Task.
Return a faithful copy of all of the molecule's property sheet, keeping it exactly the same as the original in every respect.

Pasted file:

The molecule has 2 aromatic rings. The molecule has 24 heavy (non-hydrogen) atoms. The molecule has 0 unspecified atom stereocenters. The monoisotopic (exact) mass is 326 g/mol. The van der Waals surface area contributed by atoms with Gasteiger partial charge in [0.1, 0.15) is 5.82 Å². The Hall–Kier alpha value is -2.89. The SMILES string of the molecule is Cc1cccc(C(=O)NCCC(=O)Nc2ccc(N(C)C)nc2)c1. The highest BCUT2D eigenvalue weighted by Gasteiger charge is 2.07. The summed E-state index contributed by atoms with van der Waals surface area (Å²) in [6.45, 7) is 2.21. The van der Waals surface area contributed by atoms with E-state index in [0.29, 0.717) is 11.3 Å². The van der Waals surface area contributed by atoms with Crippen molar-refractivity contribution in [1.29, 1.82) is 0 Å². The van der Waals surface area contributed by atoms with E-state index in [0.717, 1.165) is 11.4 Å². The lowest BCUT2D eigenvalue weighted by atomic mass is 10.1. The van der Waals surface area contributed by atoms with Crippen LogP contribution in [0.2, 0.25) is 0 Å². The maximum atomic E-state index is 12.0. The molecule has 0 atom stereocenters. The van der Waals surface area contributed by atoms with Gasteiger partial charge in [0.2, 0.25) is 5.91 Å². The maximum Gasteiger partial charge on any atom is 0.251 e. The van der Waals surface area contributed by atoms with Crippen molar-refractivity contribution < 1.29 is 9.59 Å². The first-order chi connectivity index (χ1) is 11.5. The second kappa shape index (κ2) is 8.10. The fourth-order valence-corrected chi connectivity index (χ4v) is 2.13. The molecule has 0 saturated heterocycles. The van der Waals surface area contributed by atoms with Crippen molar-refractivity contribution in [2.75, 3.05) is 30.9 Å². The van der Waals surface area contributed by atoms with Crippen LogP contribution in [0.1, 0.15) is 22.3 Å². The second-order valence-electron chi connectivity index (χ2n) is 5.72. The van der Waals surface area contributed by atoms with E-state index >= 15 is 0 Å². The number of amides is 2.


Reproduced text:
The molecule has 2 aromatic rings. The molecule has 24 heavy (non-hydrogen) atoms. The molecule has 0 unspecified atom stereocenters. The monoisotopic (exact) mass is 326 g/mol. The van der Waals surface area contributed by atoms with Gasteiger partial charge in [0.1, 0.15) is 5.82 Å². The Hall–Kier alpha value is -2.89. The SMILES string of the molecule is Cc1cccc(C(=O)NCCC(=O)Nc2ccc(N(C)C)nc2)c1. The highest BCUT2D eigenvalue weighted by Gasteiger charge is 2.07. The summed E-state index contributed by atoms with van der Waals surface area (Å²) in [6.45, 7) is 2.21. The van der Waals surface area contributed by atoms with E-state index in [0.29, 0.717) is 11.3 Å². The van der Waals surface area contributed by atoms with Crippen molar-refractivity contribution in [1.29, 1.82) is 0 Å². The van der Waals surface area contributed by atoms with E-state index in [0.717, 1.165) is 11.4 Å². The lowest BCUT2D eigenvalue weighted by atomic mass is 10.1. The van der Waals surface area contributed by atoms with Crippen LogP contribution in [0.2, 0.25) is 0 Å². The maximum atomic E-state index is 12.0. The molecule has 0 atom stereocenters. The van der Waals surface area contributed by atoms with Gasteiger partial charge in [0.2, 0.25) is 5.91 Å². The maximum Gasteiger partial charge on any atom is 0.251 e. The van der Waals surface area contributed by atoms with Crippen molar-refractivity contribution < 1.29 is 9.59 Å². The first-order chi connectivity index (χ1) is 11.5. The second kappa shape index (κ2) is 8.10. The fourth-order valence-corrected chi connectivity index (χ4v) is 2.13. The molecule has 0 saturated heterocycles. The van der Waals surface area contributed by atoms with Crippen molar-refractivity contribution in [2.75, 3.05) is 30.9 Å². The van der Waals surface area contributed by atoms with Crippen LogP contribution in [0.1, 0.15) is 22.3 Å². The second-order valence-electron chi connectivity index (χ2n) is 5.72. The van der Waals surface area contributed by atoms with E-state index >= 15 is 0 Å². The number of amides is 2.